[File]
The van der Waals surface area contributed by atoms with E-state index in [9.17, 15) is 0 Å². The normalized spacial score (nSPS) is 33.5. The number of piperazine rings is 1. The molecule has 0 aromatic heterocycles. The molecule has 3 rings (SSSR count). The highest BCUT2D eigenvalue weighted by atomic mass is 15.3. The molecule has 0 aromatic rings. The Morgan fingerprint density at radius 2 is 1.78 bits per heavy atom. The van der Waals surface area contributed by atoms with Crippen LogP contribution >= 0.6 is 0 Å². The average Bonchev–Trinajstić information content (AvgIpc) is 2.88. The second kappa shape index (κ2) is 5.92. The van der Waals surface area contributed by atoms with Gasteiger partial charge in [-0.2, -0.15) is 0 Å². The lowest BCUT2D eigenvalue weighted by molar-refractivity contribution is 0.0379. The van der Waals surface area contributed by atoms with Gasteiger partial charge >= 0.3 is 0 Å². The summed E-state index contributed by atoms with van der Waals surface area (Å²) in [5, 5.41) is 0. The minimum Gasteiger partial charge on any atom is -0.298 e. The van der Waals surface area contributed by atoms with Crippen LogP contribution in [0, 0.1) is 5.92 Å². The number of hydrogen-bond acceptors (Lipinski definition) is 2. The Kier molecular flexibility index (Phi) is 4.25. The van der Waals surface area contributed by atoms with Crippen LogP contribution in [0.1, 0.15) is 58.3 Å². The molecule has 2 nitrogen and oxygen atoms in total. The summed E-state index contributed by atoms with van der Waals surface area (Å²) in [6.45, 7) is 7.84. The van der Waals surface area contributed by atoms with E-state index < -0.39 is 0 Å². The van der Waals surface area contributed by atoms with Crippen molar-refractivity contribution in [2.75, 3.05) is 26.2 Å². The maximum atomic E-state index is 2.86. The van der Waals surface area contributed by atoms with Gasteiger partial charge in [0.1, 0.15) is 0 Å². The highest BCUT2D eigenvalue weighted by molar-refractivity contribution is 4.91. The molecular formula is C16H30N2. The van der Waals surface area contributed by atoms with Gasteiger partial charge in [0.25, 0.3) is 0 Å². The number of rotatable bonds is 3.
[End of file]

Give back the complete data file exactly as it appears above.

The van der Waals surface area contributed by atoms with E-state index in [9.17, 15) is 0 Å². The normalized spacial score (nSPS) is 33.5. The number of piperazine rings is 1. The molecule has 0 aromatic heterocycles. The molecule has 3 rings (SSSR count). The highest BCUT2D eigenvalue weighted by atomic mass is 15.3. The molecule has 0 aromatic rings. The Morgan fingerprint density at radius 2 is 1.78 bits per heavy atom. The van der Waals surface area contributed by atoms with Crippen LogP contribution >= 0.6 is 0 Å². The average Bonchev–Trinajstić information content (AvgIpc) is 2.88. The second kappa shape index (κ2) is 5.92. The van der Waals surface area contributed by atoms with Gasteiger partial charge in [-0.2, -0.15) is 0 Å². The lowest BCUT2D eigenvalue weighted by molar-refractivity contribution is 0.0379. The van der Waals surface area contributed by atoms with Gasteiger partial charge >= 0.3 is 0 Å². The summed E-state index contributed by atoms with van der Waals surface area (Å²) in [5, 5.41) is 0. The minimum Gasteiger partial charge on any atom is -0.298 e. The van der Waals surface area contributed by atoms with Crippen LogP contribution in [0, 0.1) is 5.92 Å². The number of hydrogen-bond acceptors (Lipinski definition) is 2. The Kier molecular flexibility index (Phi) is 4.25. The van der Waals surface area contributed by atoms with Crippen LogP contribution in [0.1, 0.15) is 58.3 Å². The molecule has 2 nitrogen and oxygen atoms in total. The summed E-state index contributed by atoms with van der Waals surface area (Å²) in [6.45, 7) is 7.84. The van der Waals surface area contributed by atoms with E-state index < -0.39 is 0 Å². The van der Waals surface area contributed by atoms with Crippen molar-refractivity contribution in [2.75, 3.05) is 26.2 Å². The maximum atomic E-state index is 2.86. The van der Waals surface area contributed by atoms with Gasteiger partial charge in [0.1, 0.15) is 0 Å². The highest BCUT2D eigenvalue weighted by molar-refractivity contribution is 4.91. The molecular formula is C16H30N2. The van der Waals surface area contributed by atoms with Gasteiger partial charge in [0.25, 0.3) is 0 Å². The number of rotatable bonds is 3.